More important is the question of general theme. Shakespeare was exploring here how one might best lead the Good Life. Can it be better achieved at court or in the country? Or is place ultimately irrelevant? Should we be content with the "real" world or espouse the pursuit of an idealized pastoral existence? And how can romantic love best function? In the tradition of the medieval and Renaissance poetic contests (such as the debat, disputaison, tenso, and conflictus), the play's cast becomes something of a debating society, and the text is filled with double-entry bookkeeping. This is, then, a highly literary play as well as a highly artificial one. It is also eminently lyrical, although nearly two-thirds of it is written in prose rather than verse.
The current production, directed by Michael Kahn, is the third one the American Shakespeare Theatre has mounted. The first, in 1961, was visually a horrible hodgepodge of styles and periods and a gallimaufry of gimmicks. It offered, however, in Donald Harron the only flawlessly spoken and acted Orlando I have ever encountered. When the work turned up here again in 1968, there was not a single tree in the Forest of Arden.
This time there are indeed trees, but they create the wrong effect. This play and this production are fine examples of the vital importance attaching to set design and color. Here Kahn presumably settled on the concept and the gifted John Conklin fashioned his scenery accordingly. The first act presents the discordant environment of the "envious court" and "the foul body of th' infected world." For this Conklin has provided barren brown trees. No complaint here.
The remaining four acts, however, except for three extremely brief scenes, take place entirely in the Forest of Arden. And what do we look at? Nothing but more bare brown trees. The whole point of the play is blunted.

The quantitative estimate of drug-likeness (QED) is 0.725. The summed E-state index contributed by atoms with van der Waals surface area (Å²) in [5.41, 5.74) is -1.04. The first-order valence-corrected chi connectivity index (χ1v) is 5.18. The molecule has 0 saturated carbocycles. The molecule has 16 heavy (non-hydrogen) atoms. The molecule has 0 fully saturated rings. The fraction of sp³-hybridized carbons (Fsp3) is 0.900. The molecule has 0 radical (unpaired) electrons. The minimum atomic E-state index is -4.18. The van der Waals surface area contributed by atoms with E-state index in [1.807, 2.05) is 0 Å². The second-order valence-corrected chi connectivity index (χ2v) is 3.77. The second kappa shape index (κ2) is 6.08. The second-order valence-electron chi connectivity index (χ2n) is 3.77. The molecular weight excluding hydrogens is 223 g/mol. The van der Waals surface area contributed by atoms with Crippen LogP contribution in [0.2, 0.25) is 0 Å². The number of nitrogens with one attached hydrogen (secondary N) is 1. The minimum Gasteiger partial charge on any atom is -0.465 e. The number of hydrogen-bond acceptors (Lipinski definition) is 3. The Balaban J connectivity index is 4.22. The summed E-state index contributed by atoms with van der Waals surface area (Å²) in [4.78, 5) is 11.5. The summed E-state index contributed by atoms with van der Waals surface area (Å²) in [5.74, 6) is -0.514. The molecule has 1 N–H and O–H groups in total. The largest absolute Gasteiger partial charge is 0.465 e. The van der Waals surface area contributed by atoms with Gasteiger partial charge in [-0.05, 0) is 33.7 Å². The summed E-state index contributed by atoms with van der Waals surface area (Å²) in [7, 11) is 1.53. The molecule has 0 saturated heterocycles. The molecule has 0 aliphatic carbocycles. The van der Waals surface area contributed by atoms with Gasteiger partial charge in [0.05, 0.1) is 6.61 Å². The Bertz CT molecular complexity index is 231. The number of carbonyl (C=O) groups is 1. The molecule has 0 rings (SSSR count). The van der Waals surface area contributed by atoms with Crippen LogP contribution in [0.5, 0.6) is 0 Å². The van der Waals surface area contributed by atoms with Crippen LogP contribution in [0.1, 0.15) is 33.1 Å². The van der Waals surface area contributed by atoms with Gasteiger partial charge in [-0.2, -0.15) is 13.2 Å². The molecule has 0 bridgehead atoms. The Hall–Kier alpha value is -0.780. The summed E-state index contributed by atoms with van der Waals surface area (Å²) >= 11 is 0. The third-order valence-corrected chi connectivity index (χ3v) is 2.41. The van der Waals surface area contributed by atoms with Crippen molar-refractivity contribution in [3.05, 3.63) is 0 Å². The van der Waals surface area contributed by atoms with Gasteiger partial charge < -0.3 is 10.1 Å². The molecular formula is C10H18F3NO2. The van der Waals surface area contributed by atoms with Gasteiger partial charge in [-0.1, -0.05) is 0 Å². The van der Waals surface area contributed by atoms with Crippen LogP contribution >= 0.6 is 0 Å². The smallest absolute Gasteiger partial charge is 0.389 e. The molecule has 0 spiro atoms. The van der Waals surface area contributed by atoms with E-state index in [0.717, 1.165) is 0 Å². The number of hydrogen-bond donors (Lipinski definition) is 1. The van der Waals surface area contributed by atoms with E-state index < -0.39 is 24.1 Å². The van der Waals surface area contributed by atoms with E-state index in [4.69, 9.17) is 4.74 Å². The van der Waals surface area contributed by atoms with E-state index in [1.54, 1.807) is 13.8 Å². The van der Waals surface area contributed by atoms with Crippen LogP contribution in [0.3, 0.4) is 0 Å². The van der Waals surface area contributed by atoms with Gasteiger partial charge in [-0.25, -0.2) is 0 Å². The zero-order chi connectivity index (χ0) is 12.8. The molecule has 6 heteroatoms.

From the start to the finish of this production there is not so much as a single green leaf. Not only that, but we get a chilly mist and even a snowfall; inhabitants blow on their frozen fingers and carry with them a brazier to warm themselves by. What is idyllic about such a wintry environment?
As You Like It is, after all, Shakespeare's bow to the vogue of the pastoral, with its shepherds and shepherdesses and attractive landscape--inspired by the publication a decade earlier of Sidney's Arcadia. The work is also Shakespeare's answer to two popular Robin Hood plays staged the previous year by a rival troupe. Indeed the exiled men are here explicitly compared to "old Robin Hood" and his "many merry men," whose Sherwood Forest has become Arden Forest.
To be sure, this Arden is not a realistic one; it is semi-magical. But whatever it is, the forest must contain greenery (the very word 'forest' occurs 23 times in this play, whereas no other Shakespeare play uses it more than thrice). The text mentions not only mossy oaks and osiers but also olive and palm trees, which are both evergreens; and it cites using the shade of boughs and bushes.
One might adduce the references in the text to "rough weather" and the like, or the presence of a song like "Blow, blow, thou winter wind." But these are not allusions to the current climate, which should be temperate throughout the play. The most important thing that goes on in Arden is ardent young love and courting (of several kinds), which are hardly abetted by snow on the ground and bare branches in the air. "Men are April when they woo," says the heroine.